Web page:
Kansas Day delayed by voter fraud
By Susan Thacker 530News –
Sunday, Jan. 29, was Kansas Day, and this week, children in schools throughout Great Bend have been coloring sunflowers, singing “Home on the Range” and learning a bit of Kansas history. But Kansas Day would be celebrated in a different day if not for voter fraud in the 1850s.
My sixth grade teacher loved to teach Kansas history. I remember that we all learned to draw the State Seal, and we also drew a state map with major rivers: The Missouri River, Kansas River, Republican River, Neosho River, Smoky Hill River and Arkansas River.
Topeka is the capital, but my hometown, Lecompton, 28 miles east of Topeka, was the territorial capital and the city where the Lecompton Constitution was adopted in 1857. That document was reported on in newspapers throughout the country and overseas, because the world wanted to know if Kansas would be a pro-slavery state or a free state.
In 1854, Congress passed the Kansas-Nebraska Act which allowed people in the territories of Kansas and Nebraska to decide for themselves whether or not to allow slavery. Before that, the Mason-Dixon Line surveyed in the 1760s divided the country into North and South, freedom and slavery. The Missouri Compromise of 1820 carried that further by prohibiting slavery north and west of latitude 36 degrees 30 minutes, the southwest corner of Missouri.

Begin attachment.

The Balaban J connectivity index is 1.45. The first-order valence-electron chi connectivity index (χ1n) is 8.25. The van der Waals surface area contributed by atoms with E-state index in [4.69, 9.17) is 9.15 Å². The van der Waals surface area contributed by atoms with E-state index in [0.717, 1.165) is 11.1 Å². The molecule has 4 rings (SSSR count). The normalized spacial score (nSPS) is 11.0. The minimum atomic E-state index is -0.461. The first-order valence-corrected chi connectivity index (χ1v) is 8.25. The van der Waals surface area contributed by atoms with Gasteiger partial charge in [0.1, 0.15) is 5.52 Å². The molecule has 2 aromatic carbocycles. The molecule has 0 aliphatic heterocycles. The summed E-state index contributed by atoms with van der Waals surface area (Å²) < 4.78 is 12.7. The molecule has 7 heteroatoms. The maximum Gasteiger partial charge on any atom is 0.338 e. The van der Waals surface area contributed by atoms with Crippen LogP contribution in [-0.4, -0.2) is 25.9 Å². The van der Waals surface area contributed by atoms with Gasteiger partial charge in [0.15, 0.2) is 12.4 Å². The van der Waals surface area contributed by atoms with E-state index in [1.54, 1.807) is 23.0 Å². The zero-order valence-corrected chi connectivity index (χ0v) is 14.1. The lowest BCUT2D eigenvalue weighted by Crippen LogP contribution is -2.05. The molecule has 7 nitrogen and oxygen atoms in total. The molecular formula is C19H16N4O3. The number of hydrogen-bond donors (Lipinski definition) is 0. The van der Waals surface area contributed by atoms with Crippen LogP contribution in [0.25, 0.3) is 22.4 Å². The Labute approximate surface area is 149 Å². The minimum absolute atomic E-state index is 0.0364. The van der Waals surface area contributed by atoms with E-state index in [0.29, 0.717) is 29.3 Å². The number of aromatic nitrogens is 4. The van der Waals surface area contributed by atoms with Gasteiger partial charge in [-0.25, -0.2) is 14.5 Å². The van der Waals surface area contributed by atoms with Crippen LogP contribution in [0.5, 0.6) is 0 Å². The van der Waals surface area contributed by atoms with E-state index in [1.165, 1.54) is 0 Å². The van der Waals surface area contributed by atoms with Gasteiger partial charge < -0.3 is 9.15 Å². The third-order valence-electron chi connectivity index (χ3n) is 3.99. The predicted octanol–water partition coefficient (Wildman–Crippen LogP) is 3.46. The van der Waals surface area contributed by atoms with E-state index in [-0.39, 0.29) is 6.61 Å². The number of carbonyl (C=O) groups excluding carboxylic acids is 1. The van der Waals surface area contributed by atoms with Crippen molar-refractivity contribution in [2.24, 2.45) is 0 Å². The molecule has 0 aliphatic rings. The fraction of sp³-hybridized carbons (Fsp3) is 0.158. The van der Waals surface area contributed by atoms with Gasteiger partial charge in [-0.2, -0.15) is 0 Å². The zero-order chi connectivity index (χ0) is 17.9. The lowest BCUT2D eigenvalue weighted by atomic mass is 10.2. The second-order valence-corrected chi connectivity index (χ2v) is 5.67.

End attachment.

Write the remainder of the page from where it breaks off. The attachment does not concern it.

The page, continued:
But the Kansas-Nebraska Act repealed the Missouri Compromise, setting the stage for free staters and “advocates of state’s rights” — that is, slave holders — to choose their destiny.
Lecompton was on the wrong side of history, and the pro-slavery men who adopted constitution known by that name were accused of voter fraud. Stephen A. Douglas, assisted by the work of noted Kansas Free State politician and lawyer Thomas Ewing Jr., led a legislative investigation to uncover the fraudulent ballots.
(Closer to home and in the present century, Larned attorney Ron Smith wrote a 2008 biography, “Thomas Ewing Jr.: Frontier Lawyer and Civil War General.”)
The fourth and final constitutional convention for our state was in 1859, where the Wyandotte Constitution was adopted. It made Kansas a free state, set the modern rectangular boundary of our state and, according to the Kansas Historical Society, made some concessions to women’s rights. Although the right to vote was only granted to “Every white male person, of 21 years and upward,” women were allowed to participate in school district elections and to own property. The constitution stated that the Legislature was to “provide for their equal rights in the possession of their children.”
Kansas was admitted to the Union as the 34th state, a free state, on Jan. 29, 1861, and free-state leaders made Topeka the capital. The Civil War began on April 12, 1981.
Susan Thacker is news editor of the Great Bend Tribune. Send email to firstname.lastname@example.org.